They say the secret to happiness is low expectations. In which case, Donald Trump has been doing his Democratic rival a big favour. In advance of next week’s debate — the first of three — the US president has all but diagnosed Joe Biden with dementia.
The former vice-president “doesn’t know he’s alive” and “can’t put two sentences together”, according to Mr Trump. It follows that all Mr Biden need do is sound vaguely coherent.
But the Democrat will have to do more than that to shift the polling numbers. In spite of the razzmatazz, US presidential debates only rarely change an election. Some of the most cited moments, such as Richard Nixon mopping his brow in the first televised debate in 1960, or George HW Bush impatiently consulting his watch in 1992, had only a limited effect. The first Biden-Trump debate may prove to be an exception.
Should Mr Biden slip — with one of his trademark gaffes, for example — the election could become about him, rather than a referendum on Mr Trump, which is where Democrats want to keep it. The two debates that have arguably changed a presidential election — Ronald Reagan versus Jimmy Carter in 1980 and Al Gore versus George W Bush in 2000 — show what is possible next week.
Mr Gore had an edge over Mr Bush in the autumn of 2000, which he lost in the debates. His errors were despairingly trivial. The outcome had very little to do with their contrasting tax and spending proposals, or the future of US foreign policy. Rather, it boiled down to the split TV screen that captured Mr Gore sighing and rolling his eyes every time Mr Bush was talking.
Here was an object lesson in how voters decide. Swing voters said they would prefer to have a beer with the teetotal Mr Bush than his condescending opponent. Mr Biden should take note. The temptation to throw his arms up, or spontaneously combust, every time Mr Trump lies will be hard to resist. On facts and preparation, Hillary Clinton got the better of Mr Trump in all three 2016 debates. She still didn’t win.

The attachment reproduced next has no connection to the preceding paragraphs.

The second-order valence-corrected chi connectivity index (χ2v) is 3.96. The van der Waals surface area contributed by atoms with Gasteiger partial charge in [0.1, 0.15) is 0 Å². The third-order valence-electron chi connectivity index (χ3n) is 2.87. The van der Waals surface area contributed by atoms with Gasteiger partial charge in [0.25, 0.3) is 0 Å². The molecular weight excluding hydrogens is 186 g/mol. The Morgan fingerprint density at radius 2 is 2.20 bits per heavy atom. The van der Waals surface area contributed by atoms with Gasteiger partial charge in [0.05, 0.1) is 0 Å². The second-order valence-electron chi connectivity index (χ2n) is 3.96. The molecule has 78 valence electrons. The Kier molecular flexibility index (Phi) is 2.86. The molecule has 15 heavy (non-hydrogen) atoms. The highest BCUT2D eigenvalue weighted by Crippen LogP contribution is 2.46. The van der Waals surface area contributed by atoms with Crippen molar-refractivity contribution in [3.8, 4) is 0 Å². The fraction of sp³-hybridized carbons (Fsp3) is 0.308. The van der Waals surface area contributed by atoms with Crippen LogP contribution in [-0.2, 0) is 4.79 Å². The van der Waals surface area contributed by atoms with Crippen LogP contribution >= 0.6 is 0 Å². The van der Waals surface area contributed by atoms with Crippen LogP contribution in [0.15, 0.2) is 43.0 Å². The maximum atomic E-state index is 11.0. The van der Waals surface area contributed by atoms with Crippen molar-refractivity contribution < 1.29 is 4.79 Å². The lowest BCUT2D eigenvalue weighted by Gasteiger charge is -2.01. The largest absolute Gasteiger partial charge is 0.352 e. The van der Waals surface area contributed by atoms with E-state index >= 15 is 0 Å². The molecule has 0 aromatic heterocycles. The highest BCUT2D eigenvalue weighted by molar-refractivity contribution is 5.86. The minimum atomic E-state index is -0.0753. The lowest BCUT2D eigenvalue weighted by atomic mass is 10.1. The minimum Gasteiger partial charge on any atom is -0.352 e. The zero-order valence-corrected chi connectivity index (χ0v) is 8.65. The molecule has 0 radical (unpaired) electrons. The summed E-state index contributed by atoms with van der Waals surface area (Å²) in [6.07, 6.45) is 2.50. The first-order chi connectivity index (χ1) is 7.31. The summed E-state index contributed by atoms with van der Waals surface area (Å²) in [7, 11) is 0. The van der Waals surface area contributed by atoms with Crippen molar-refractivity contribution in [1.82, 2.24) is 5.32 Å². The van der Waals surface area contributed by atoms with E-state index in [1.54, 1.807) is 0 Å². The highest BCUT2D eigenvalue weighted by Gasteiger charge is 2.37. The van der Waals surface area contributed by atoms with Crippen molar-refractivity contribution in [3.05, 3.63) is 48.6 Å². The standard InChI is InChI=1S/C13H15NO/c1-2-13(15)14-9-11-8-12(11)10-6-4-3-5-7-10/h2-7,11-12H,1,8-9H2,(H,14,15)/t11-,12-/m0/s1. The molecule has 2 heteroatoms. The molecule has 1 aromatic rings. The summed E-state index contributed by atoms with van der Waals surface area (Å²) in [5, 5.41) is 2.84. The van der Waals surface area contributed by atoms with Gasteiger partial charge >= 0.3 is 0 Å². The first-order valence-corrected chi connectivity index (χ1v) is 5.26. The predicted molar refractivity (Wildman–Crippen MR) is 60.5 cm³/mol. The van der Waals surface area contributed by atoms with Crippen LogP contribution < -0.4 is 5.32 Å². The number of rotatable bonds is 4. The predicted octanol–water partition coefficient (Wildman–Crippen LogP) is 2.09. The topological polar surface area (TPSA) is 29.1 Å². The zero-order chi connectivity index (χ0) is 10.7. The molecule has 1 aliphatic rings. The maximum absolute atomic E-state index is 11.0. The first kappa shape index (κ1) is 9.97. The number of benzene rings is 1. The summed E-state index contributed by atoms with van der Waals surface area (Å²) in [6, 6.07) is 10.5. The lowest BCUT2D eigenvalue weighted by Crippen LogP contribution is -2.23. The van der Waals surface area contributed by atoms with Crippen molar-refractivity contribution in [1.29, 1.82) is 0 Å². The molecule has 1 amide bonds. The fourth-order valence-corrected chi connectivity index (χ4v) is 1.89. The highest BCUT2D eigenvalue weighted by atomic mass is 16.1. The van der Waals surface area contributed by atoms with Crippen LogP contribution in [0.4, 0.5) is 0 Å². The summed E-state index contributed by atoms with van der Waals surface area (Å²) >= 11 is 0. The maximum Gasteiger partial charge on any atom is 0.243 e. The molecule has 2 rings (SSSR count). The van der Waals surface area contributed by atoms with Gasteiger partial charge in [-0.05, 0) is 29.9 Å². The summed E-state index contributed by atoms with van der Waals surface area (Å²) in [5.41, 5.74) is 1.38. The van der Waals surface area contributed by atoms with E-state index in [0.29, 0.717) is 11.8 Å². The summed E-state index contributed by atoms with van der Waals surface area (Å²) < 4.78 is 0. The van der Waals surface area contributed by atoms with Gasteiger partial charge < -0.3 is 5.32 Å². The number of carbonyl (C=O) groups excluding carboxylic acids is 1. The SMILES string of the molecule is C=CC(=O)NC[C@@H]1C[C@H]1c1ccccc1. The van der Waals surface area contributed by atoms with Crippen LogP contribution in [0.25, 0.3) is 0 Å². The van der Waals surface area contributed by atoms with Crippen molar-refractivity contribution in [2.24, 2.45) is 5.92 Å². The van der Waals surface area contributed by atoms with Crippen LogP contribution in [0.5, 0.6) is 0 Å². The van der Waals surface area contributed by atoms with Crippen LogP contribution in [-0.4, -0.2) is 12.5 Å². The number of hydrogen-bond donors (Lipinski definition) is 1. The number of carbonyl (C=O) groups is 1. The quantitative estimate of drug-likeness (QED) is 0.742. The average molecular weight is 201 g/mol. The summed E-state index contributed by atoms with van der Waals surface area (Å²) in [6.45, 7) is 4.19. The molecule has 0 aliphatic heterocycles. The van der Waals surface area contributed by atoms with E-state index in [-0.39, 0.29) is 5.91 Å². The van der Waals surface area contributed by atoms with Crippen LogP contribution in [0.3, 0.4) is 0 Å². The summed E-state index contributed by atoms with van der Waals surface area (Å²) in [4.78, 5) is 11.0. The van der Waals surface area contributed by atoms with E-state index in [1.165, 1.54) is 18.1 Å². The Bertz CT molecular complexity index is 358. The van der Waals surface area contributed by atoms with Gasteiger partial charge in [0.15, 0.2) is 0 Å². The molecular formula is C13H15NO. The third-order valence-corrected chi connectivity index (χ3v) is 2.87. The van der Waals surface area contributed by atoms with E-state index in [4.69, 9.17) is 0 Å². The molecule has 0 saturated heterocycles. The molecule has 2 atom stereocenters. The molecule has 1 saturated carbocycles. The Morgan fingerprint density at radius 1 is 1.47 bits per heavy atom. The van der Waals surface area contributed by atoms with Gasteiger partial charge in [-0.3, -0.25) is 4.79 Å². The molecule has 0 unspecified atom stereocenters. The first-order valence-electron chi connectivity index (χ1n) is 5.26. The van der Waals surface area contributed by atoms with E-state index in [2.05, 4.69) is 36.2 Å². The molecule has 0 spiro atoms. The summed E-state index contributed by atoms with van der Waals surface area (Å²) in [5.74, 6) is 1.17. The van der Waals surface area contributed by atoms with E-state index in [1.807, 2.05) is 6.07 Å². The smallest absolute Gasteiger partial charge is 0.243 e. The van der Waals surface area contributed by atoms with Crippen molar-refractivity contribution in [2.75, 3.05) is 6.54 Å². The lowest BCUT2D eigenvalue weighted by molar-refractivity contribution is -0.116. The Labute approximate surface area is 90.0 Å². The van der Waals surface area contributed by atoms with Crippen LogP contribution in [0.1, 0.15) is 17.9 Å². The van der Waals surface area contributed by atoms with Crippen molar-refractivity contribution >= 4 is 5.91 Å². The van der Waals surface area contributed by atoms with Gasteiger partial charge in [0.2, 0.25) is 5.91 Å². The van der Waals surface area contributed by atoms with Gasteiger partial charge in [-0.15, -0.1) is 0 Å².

Reagan’s task in 1980 was to convey that he was sane enough not to blunder into a nuclear war with the Soviet Union. He was under related pressure to show he was not senile. At the time, he was, aged 69, the oldest potential commander-in-chief in US history. Mr Biden is 77, the same age as Reagan at the end of his second term. (Reagan was 83 when he was diagnosed with Alzheimer’s.) Mr Biden’s task is also simple: to show he has the presence of mind to be the moderate president he says he will be, thus deflating Mr Trump’s claim that he is the “helpless puppet of the radical left”.
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Reagan’s is the example Mr Biden should want to emulate. By clearing the sanity bar — “there you go again” was Reagan’s jovial retort every time Mr Carter painted him as an extremist — he gave millions of waverers the confidence to vote for him. He closed the only debate between the two by looking into the camera and asking: “Are you better off than you were four years ago?” The answer in 1980 was obviously no. The question is just as relevant for Americans today.
No two incumbents are less alike than Mr Carter and Mr Trump. The culture of civility that Mr Biden wants to restore was buried in the last election.
In the 2016 debates, Mr Trump threatened to jail Mrs Clinton if he was elected. He said she had “hate in her heart” and was an enabler of her husband’s alleged sexual harassment (Mr Trump invited four women who made claims against Bill Clinton to come to the second debate although his efforts to seat them in the VIP area were thwarted). He appeared to have no idea of what a “no first use” nuclear policy meant and falsely claimed that the US had let in millions of Syrian refugees. Any of these mistakes could have destroyed a candidate in an earlier era.
What taboos will be broken next? Mr Trump has belatedly tried to alter expectations by claiming Mr Biden is taking performance-enhancing drugs. Perhaps he will allege that on live TV, or mock Mr Biden for showing up in a mask. For sure, he will flood the zone with falsehoods. “There you go again,” might have worked as a riposte in 1980. It will not be enough in 2020.